That Time I Got Reincarnated as a Slime
Episode 20

by Paul Jensen,

How would you rate episode 20 of
That Time I Got Reincarnated as a Slime ?

With peace restored to the region, Rimuru sets his sights on a new goal: finding and helping the students Shizu left behind. He and Ranga set off for the Kingdom of Ingrassia, with the rest of the crew promising to hold down the fort while they're gone. Soon after reaching his destination, Rimuru arranges a meeting with Yuuki Kagurazaka, one of Shizu's first students and the leader of the local adventurers' guild. Things get off to a tense start when Yuuki sees Rimuru wearing Shizu's mask, but the two of them quickly find common ground and start chatting about their past lives. Yuuki agrees to let Rimuru become the new instructor of Shizu's last class of five “Summons,” who reportedly have short lifespans as a result of being brought to this world as children. Issues of mortality aside, it looks like Rimuru's biggest problem will be getting these rowdy kids to listen to him.

By the usual standards of That Time I Got Reincarnated as a Slime, this is a pretty quick transition between story arcs. The cast gets a chance to celebrate their victory over Charybdis with a big party and some light humor, most of which is briefly amusing but not particularly noteworthy. The only real point of interest in these opening scenes is a hint at Milim's origins as a Demon Lord, but it seems unlikely that we'll hear anything more about this any time soon. With the previous arc's afterparty out of the way, Rimuru is set loose to do some sightseeing in Ingrassia, where he spends most of his time marveling at their architecture. It seems oddly specific for Rimuru to go all starry-eyed over some big panes of glass, but it does make sense that a guy who used to work for a contracting firm would pay attention to the way a fantasy kingdom constructs its buildings, and it's a quick and easy way to suggest that Ingrassia is a step ahead of some of the neighboring countries. While the city as a whole isn't as interesting to look at as the underground industrial designs of Dwargon or the constantly-expanding neighborhoods of Rimuru's own town, this is a reasonably successful introduction to the new location.

I'm not entirely sold on the opening moments of Rimuru's meeting with Yuuki, as the early tension relies on an out-of-character blunder from our protagonist. Rimuru typically has good diplomatic instincts, and considering that he had the whole trip to think about this introduction, you'd think it would've occurred to him that wearing Shizu's mask might cause some misunderstandings with her old student. Needlessly awkward first impressions aside, the chemistry between these two turns out to be pretty good, and I like they way they bond by geeking out over all the anime, manga, and games they left behind. Much like the unexpectedly relaxed encounter with Carrion last week, this sequence has a candid and casual vibe reminiscent of the show's early episodes. The series seems to be getting back in the habit of letting Rimuru just talk to new characters instead of turning every new encounter into its own little conflict, and that trend is working wonders in terms of speeding the pacing along and trimming out some unneeded complexity.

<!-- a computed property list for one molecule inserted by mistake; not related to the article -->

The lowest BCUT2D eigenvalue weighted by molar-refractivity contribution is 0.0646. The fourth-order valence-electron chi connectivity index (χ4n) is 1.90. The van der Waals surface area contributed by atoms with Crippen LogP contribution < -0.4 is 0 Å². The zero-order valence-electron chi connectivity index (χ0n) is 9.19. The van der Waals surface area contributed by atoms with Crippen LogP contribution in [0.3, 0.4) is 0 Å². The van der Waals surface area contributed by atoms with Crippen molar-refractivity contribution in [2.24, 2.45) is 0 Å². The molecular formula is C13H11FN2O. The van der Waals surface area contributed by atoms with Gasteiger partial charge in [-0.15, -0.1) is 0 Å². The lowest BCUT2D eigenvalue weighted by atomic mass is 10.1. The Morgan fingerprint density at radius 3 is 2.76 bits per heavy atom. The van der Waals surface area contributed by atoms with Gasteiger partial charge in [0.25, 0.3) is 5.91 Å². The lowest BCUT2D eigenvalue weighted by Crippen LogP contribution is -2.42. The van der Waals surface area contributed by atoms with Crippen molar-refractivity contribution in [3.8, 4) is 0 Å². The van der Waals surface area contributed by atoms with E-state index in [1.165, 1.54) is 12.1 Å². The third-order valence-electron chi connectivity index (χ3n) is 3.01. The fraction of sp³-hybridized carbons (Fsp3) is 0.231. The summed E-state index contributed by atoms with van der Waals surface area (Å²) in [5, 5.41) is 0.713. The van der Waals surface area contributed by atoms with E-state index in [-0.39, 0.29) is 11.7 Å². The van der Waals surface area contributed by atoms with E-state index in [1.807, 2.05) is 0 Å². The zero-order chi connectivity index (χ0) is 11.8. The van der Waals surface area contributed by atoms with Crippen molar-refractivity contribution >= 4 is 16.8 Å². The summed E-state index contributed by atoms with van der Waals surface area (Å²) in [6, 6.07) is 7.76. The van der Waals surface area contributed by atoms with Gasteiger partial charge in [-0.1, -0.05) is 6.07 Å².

Once Rimuru and Yuuki are done catching up on pop culture references, there's just enough time left to set the stage for the five Summon children. Their backstory leans a little harder on the tragedy angle than it needs to, since at the moment the only thing their shortened lifespans offer to the story is an explanation of why Rimuru is able to become their new teacher with no questions asked. Perhaps the show will do more with the “terminally powerful kids” angle later on, but this setup is common enough in anime that I would've preferred to see a premise that's either more original or less of a downer. Thankfully, as Rimuru points out, the kids seem to be a pretty lively bunch, so there's hope that this storyline won't dwell too much on its sadder elements. Either way, this is a new and potentially compelling challenge for Rimuru to take on, as his new students may be harder to win over than most of his other allies.

In setting Rimuru up as a teacher instead of the leader of his little monster nation, That Time I Got Reincarnated as a Slime is making a significant pivot away from some of its recent story arcs. It's breaking the pattern of constantly foiling Clayman's demonic plans and narrowing down the number of active cast members to a much more manageable total. This new plotline also lets Rimuru take a more constructive approach to carrying out Shizu's unfinished business by prioritizing the Summon kids over the quest for revenge. Going in this direction means we may not get as many action scenes out of the deal, but the good news is that it plays into some of the show's key strengths. If you've been longing for a return to the original formula of friendly encounters in a fantasy world, this story arc may be just what the doctor ordered.

Rating: B+

That Time I Got Reincarnated as a Slime is currently streaming on Crunchyroll.


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